The study protocol was compliant with the Declaration of Helsinki and was approved by the Ethics Committee of the Newcastle University Faculty of Medical Sciences (approval number 01078). All parents received an information leaflet about the study. For most testing at schools and nurseries, we used opt-out consent, where parents could return a form withdrawing their child from participation. Opt-out consent was approved by our ethics committee in order to ensure a representative sample [21,22]. If requested by the school or nursery and for testing sessions at Newcastle University and local science centres an opt-in consent procedure was used. Children were always asked for oral or non-verbal assent at the time of testing. Parents and children were informed about the results on standard vision screening test (Visual Acuity and Cover Test) and referred to an optometrist or orthoptists when failing either of these tests.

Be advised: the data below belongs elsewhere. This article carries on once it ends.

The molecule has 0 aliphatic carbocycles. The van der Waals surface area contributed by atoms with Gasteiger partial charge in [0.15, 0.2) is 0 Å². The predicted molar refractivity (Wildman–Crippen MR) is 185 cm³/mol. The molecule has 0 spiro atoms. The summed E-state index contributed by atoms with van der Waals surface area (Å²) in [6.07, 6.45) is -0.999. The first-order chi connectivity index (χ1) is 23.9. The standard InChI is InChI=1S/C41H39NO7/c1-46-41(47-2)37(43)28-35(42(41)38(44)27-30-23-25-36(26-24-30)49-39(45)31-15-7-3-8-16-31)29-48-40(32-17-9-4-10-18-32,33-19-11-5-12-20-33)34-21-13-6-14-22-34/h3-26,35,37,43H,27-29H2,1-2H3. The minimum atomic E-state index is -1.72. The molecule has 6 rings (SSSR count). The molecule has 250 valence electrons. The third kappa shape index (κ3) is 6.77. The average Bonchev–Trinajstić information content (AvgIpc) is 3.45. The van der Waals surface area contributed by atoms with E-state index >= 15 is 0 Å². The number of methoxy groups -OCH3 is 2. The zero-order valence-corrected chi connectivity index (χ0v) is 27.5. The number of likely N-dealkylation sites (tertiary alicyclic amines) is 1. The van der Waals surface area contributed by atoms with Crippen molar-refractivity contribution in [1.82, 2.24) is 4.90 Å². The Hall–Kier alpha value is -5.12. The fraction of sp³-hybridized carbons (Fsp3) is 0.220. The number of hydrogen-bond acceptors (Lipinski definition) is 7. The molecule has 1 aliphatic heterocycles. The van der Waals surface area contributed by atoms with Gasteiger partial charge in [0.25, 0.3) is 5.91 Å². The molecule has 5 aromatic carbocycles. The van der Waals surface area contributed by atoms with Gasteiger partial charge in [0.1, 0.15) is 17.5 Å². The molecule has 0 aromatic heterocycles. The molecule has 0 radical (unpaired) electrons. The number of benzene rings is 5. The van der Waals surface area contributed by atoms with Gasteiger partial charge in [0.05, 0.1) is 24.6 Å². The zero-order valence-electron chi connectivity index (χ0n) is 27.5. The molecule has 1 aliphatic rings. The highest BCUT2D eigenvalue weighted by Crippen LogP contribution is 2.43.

Data analysis and statistics were carried out using R (version 3.5.2, "Eggshell Igloo") in Rstudio (version 1.1.463), https://CRAN.R-project.org/. The R data files along with R markdown code to carry out all analysis and figures for this paper are available at https://doi.org/10.25405/data.ncl.9755045.
Study design and procedures
To evaluate validity and collect a normative data sample, we assessed visual impairments via a questionnaire, visual acuity with a Crowded logMAR test, performed a Cover Test, and a Preschool Randot stereoacuity test. To evaluate reliability a subsample of children was requested to participate in a second session. The second session only included the Randot Preschool stereotest.